But the angel said to them, "Do not be afraid. I bring you good news of great joy that will be for all the people. Today in the town of David a Saviour has been born to you."

(A) Introduction.

For many years I have conducted a Christmas morning service in our little village chapel. Not many attend but it is a very happy event. The message is quite light-hearted although I try to make a few challenging points as well. I am going to share with you my Christmas Day talk for 2003.

(B) Christmas is a time for getting news.

I do look forward to receiving news at Christmas from old pupils or friends who have moved away. Some is:

    (a) Interesting.
    Victoria wrote about her trip to Cairo: This resulted in many wide-eyed Egyptians as they spotted a rare "blonde". I had children running behind me wanting to touch my hair... I have to admit that when Victoria used to walk into my classroom, usually with a smile upon her lips, I was wide-eyed and found the temptation to stroke her hair irresistible.

    I even learned something about our 81 year-old organist in the annual letter from her daughter. Sheila wrote of her mother: She has done a lot of interesting things this year and some firsts. The real adventure of the year was a balloon trip with my brother.. This was news to me.

    (b) Bad.
    Olivia's card just contained the message: I'm afraid my year deteriorated after I saw you. Mum died in June and I was diagnosed with breast cancer in September....

    I was sorry to receive this news as I am fond of Olivia but the news was worse for her. It was Olivia's bad news rather than mine.

    (c) Good.
    Chantelle just put in her card: We had a little girl on 8.7.03. I have enclosed a photo of her. She has my blue eyes.. I was pleased. I used to admire Chantelle's cornflower blue eyes at school. I would walk up to her and say, "Stand still; I want to stare into the prettiest eyes I know." She didn't mind and bore with her Geography teacher's peculiarities.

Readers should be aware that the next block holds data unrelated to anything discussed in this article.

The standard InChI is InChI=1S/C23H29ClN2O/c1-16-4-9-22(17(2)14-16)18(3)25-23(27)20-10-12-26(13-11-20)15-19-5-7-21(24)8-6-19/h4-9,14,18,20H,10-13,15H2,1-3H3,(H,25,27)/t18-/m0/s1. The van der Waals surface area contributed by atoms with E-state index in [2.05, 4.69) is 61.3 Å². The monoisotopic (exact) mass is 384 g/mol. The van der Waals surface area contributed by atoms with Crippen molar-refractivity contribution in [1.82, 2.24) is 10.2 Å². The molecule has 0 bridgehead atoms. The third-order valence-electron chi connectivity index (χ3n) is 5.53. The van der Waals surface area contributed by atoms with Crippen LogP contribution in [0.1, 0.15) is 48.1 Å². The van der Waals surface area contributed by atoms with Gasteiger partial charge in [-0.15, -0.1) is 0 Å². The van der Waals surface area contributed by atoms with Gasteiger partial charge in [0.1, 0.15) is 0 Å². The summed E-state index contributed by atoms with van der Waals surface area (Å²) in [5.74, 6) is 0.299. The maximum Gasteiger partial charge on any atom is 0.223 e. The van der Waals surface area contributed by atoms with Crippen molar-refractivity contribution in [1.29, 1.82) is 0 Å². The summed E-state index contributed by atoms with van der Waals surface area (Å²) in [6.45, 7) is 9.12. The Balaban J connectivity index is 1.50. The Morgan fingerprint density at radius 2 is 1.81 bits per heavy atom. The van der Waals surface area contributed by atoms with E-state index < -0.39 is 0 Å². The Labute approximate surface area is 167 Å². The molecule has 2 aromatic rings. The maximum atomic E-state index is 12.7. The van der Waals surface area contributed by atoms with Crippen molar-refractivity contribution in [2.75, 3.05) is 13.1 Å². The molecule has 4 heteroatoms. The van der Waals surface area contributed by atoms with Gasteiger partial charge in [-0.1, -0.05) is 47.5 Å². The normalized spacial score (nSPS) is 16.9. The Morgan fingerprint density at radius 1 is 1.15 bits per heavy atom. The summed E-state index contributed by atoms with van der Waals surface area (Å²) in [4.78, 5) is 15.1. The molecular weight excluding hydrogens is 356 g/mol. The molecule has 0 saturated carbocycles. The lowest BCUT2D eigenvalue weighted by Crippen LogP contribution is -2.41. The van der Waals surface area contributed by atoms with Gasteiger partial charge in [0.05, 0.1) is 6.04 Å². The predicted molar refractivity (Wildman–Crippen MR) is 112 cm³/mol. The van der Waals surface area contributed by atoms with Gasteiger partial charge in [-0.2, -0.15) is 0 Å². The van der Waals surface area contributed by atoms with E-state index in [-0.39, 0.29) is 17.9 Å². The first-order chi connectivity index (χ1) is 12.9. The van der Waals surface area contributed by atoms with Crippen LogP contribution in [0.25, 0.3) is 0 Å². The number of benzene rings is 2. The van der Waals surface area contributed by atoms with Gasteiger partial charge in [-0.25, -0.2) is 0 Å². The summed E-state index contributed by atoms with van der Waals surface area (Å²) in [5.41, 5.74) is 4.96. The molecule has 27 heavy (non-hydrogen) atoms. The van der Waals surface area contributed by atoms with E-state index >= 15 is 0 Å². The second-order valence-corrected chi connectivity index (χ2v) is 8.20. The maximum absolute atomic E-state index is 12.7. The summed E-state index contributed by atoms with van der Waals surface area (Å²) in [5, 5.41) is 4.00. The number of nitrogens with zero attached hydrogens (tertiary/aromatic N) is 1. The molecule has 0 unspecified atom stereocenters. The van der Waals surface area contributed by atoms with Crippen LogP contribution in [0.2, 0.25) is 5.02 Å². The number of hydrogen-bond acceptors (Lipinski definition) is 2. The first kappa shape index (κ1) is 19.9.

Yes, I was pleased but not nearly as pleased as Chantelle and her husband. The blue-eyed baby was their daughter and not mine.

Most good news in Christmas cards, or annual letters, is someone else's good news. That is why annual letters are not universally popular. There are some unfortunate individuals who grow tired of reading about other people's good news.

(C) What qualifies as good news.

What would be good news for you? Surely it is information that makes your life better.

It might be only a small thing. I enjoyed reading recently a Christmas tale by the Irish author, Alice Taylor. One Christmas Eve the neighbour, a filthy old woman called Nell, dropped in for a cup of tea and piece of cake. She sat at the kitchen table as Alice's mother stuffed the goose.

Next morning Nell arrived, as the family were about to sit down to their Christmas dinner.

"Did you find my teeth?" she asked. They weren't where she kept them: in the jam jar on her dresser.

Alice's mother asked, "But Nell what makes you think they are here?"

Well, Nell thought she took them out at the kitchen table as she was getting stuck into her cake. Then, looking at the goose waiting to be carved, she had a brainwave.

"That's where they are. I must have dropped them into the dish of onions on the kitchen table. My teeth are in the stuffing."

Alice's mother demurred and invited old Nell to stop for dinner.

"Stay to dinner and eat my own false teeth," she cried before leaving in indignation.

The family looked horror-stricken at the goose - filled with beautiful potato stuffing and Nell's teeth. They watched in awful anticipation as mother slowly dished out the stuffing. Great was their relief when no false teeth were discovered. It was good news. Their Christmas dinner was not spoiled.